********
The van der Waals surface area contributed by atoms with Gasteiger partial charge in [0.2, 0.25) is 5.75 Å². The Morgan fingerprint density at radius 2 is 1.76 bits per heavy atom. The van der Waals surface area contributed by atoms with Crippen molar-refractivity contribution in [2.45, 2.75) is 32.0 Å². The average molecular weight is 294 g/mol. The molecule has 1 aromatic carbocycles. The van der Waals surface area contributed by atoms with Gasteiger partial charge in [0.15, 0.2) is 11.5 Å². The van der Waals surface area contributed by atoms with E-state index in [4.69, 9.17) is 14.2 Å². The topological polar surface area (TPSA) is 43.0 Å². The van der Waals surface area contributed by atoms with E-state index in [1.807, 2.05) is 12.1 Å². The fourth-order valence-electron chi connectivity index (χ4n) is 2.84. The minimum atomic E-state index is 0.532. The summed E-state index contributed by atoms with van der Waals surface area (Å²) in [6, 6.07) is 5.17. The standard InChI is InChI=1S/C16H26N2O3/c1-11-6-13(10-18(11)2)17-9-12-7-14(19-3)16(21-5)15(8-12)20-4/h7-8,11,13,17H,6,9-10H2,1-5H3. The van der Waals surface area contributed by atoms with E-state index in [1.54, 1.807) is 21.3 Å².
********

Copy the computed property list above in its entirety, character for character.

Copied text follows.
The van der Waals surface area contributed by atoms with Gasteiger partial charge in [0.2, 0.25) is 5.75 Å². The Morgan fingerprint density at radius 2 is 1.76 bits per heavy atom. The van der Waals surface area contributed by atoms with Crippen molar-refractivity contribution in [2.45, 2.75) is 32.0 Å². The average molecular weight is 294 g/mol. The molecule has 1 aromatic carbocycles. The van der Waals surface area contributed by atoms with Gasteiger partial charge in [0.15, 0.2) is 11.5 Å². The van der Waals surface area contributed by atoms with E-state index in [4.69, 9.17) is 14.2 Å². The topological polar surface area (TPSA) is 43.0 Å². The van der Waals surface area contributed by atoms with E-state index in [1.807, 2.05) is 12.1 Å². The fourth-order valence-electron chi connectivity index (χ4n) is 2.84. The minimum atomic E-state index is 0.532. The summed E-state index contributed by atoms with van der Waals surface area (Å²) in [6, 6.07) is 5.17. The standard InChI is InChI=1S/C16H26N2O3/c1-11-6-13(10-18(11)2)17-9-12-7-14(19-3)16(21-5)15(8-12)20-4/h7-8,11,13,17H,6,9-10H2,1-5H3. The van der Waals surface area contributed by atoms with E-state index in [1.54, 1.807) is 21.3 Å².